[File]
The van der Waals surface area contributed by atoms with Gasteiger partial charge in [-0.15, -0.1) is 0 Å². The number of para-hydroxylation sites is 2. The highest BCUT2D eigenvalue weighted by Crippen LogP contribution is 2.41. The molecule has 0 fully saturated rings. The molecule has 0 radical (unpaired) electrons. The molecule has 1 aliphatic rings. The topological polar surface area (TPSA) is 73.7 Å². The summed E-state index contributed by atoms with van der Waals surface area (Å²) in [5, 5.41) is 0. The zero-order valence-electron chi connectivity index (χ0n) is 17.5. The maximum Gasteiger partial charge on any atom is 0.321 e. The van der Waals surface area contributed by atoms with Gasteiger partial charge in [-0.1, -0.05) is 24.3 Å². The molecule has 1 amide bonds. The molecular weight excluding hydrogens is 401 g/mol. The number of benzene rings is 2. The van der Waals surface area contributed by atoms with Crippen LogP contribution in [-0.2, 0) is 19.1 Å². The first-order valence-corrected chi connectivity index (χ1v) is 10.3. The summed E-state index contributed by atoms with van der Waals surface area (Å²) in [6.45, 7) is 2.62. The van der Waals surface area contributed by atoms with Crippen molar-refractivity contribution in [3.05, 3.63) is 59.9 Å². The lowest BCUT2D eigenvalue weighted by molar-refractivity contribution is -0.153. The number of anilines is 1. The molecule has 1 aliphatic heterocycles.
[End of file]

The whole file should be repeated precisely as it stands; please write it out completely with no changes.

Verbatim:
The van der Waals surface area contributed by atoms with Gasteiger partial charge in [-0.15, -0.1) is 0 Å². The number of para-hydroxylation sites is 2. The highest BCUT2D eigenvalue weighted by Crippen LogP contribution is 2.41. The molecule has 0 fully saturated rings. The molecule has 0 radical (unpaired) electrons. The molecule has 1 aliphatic rings. The topological polar surface area (TPSA) is 73.7 Å². The summed E-state index contributed by atoms with van der Waals surface area (Å²) in [5, 5.41) is 0. The zero-order valence-electron chi connectivity index (χ0n) is 17.5. The maximum Gasteiger partial charge on any atom is 0.321 e. The van der Waals surface area contributed by atoms with Gasteiger partial charge in [-0.1, -0.05) is 24.3 Å². The molecule has 1 amide bonds. The molecular weight excluding hydrogens is 401 g/mol. The number of benzene rings is 2. The van der Waals surface area contributed by atoms with Crippen LogP contribution in [-0.2, 0) is 19.1 Å². The first-order valence-corrected chi connectivity index (χ1v) is 10.3. The summed E-state index contributed by atoms with van der Waals surface area (Å²) in [6.45, 7) is 2.62. The van der Waals surface area contributed by atoms with Crippen molar-refractivity contribution in [3.05, 3.63) is 59.9 Å². The lowest BCUT2D eigenvalue weighted by molar-refractivity contribution is -0.153. The number of anilines is 1. The molecule has 1 aliphatic heterocycles.